The Effects of Psychoactive Substance Abuse on Young People

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In many societies, drug and alcohol consumption among adults, especially males, is socially acceptable. Over the past four decades, however, and more notably since the "hippie" period when post-war babies began growing into adulthood and drug laws were relaxed (WHO 2006), psychoactive substance abuse has become increasingly prevalent in the youth, with dire mental, physical and social consequences.


Drug and alcohol abuse have adverse effects on the mental health of young people, impacting on their ability to learn and to progress normally in the education system. Cannabis, for example, impairs cognitive development, in particular associative processes and recall, and affects the intoxicated student's ability to concentrate (WHO 2006), while cocaine consumption results in a range of cerebral complications, ranging from hallucination to paranoia (Wikipedia 2006). Many studies reveal a correlation between drug/alcohol abuse and poor grades, as well as with other behavior that inhibit learning, making substance abuse one of the top problems in youth education today.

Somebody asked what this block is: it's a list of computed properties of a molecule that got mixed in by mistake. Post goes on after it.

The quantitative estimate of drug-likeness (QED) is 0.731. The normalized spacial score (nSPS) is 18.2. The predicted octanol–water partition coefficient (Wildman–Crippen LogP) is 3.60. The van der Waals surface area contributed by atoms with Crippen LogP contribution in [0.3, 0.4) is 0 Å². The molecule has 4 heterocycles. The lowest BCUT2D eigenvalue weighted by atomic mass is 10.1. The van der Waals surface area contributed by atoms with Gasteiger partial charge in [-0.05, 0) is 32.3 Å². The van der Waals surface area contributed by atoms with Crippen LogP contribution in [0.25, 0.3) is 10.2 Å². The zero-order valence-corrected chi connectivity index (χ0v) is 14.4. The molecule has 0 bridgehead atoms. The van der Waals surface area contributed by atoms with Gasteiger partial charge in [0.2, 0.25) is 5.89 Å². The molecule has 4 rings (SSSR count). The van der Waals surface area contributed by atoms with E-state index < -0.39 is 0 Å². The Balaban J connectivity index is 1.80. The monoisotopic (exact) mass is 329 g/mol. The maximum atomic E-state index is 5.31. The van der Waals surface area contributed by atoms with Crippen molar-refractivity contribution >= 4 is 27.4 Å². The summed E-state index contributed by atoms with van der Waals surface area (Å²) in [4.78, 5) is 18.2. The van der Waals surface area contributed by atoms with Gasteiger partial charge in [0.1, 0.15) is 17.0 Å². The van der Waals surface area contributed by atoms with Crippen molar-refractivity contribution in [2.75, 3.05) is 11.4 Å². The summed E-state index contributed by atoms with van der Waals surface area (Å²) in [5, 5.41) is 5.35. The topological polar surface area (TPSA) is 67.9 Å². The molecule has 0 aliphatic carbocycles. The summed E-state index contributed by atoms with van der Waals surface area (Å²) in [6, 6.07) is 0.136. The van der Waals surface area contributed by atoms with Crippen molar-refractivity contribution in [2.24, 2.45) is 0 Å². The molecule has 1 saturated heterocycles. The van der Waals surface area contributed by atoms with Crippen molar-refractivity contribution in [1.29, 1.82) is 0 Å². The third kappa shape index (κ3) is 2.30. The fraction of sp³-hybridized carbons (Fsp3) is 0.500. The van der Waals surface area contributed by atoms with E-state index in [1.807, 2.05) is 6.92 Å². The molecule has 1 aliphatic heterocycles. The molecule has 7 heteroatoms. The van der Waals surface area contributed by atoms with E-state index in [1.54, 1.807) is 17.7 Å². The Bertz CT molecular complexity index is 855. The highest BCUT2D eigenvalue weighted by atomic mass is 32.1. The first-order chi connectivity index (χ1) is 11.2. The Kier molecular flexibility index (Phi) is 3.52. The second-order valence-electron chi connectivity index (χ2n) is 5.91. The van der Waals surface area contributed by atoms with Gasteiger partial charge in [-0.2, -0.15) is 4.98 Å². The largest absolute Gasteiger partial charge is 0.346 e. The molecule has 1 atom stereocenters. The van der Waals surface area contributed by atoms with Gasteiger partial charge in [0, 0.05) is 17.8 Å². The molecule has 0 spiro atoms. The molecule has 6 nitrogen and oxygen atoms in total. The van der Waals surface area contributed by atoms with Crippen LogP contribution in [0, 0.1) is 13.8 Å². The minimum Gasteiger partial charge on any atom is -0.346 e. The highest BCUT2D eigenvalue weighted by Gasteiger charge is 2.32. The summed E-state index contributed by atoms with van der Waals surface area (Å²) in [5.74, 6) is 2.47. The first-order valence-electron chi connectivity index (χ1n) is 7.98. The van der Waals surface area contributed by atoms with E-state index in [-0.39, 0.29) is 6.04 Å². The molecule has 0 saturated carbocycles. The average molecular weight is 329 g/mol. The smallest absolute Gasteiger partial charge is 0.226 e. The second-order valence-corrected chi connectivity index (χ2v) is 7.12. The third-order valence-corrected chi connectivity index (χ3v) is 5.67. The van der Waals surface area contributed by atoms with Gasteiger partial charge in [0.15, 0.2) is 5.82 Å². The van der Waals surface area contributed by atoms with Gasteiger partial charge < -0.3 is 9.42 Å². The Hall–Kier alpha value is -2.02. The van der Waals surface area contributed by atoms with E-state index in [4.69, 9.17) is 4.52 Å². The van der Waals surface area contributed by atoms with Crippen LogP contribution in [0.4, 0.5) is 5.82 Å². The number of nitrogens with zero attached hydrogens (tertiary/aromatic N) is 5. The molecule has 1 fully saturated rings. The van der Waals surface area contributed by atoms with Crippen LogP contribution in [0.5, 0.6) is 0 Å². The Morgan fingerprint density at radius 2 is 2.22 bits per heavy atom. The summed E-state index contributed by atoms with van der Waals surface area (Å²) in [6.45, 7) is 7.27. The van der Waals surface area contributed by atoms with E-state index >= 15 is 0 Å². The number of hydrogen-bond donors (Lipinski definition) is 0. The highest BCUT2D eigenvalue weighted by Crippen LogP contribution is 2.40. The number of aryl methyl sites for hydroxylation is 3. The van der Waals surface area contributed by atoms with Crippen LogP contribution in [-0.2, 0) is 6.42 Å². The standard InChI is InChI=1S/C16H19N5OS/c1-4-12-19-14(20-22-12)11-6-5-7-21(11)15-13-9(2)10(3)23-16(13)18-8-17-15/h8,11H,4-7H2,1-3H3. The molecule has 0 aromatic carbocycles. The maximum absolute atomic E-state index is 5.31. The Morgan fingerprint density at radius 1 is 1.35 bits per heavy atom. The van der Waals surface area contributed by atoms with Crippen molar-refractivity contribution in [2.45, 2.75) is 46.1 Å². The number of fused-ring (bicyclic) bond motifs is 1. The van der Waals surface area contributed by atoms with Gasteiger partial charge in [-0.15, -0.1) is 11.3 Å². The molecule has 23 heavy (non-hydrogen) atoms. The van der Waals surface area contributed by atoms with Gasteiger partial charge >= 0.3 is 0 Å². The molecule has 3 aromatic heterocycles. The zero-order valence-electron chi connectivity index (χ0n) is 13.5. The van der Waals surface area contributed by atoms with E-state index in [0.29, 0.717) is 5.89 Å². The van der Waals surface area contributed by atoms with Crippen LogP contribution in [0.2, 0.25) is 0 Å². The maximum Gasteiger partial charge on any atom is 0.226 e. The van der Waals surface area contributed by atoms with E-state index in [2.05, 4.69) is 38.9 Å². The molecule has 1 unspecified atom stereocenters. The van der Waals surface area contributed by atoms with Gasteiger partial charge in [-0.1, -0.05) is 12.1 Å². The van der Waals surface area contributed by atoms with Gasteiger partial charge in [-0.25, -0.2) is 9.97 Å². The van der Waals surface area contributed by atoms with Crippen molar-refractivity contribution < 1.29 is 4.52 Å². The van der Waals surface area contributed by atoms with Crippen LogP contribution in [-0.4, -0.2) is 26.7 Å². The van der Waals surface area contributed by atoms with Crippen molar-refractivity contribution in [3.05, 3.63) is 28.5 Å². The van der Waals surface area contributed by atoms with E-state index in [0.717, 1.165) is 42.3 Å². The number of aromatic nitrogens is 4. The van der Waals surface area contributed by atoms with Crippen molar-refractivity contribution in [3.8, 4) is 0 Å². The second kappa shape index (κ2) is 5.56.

Psychoactive substance abuse also has a negative impact on the body. Both cannabis and alcohol impair psychomotor performance and visual perception, resulting in many fatal motor vehicle accidents, as well as complications such as seizures, and lung, kidney and brain damage (WHO 2006). ...
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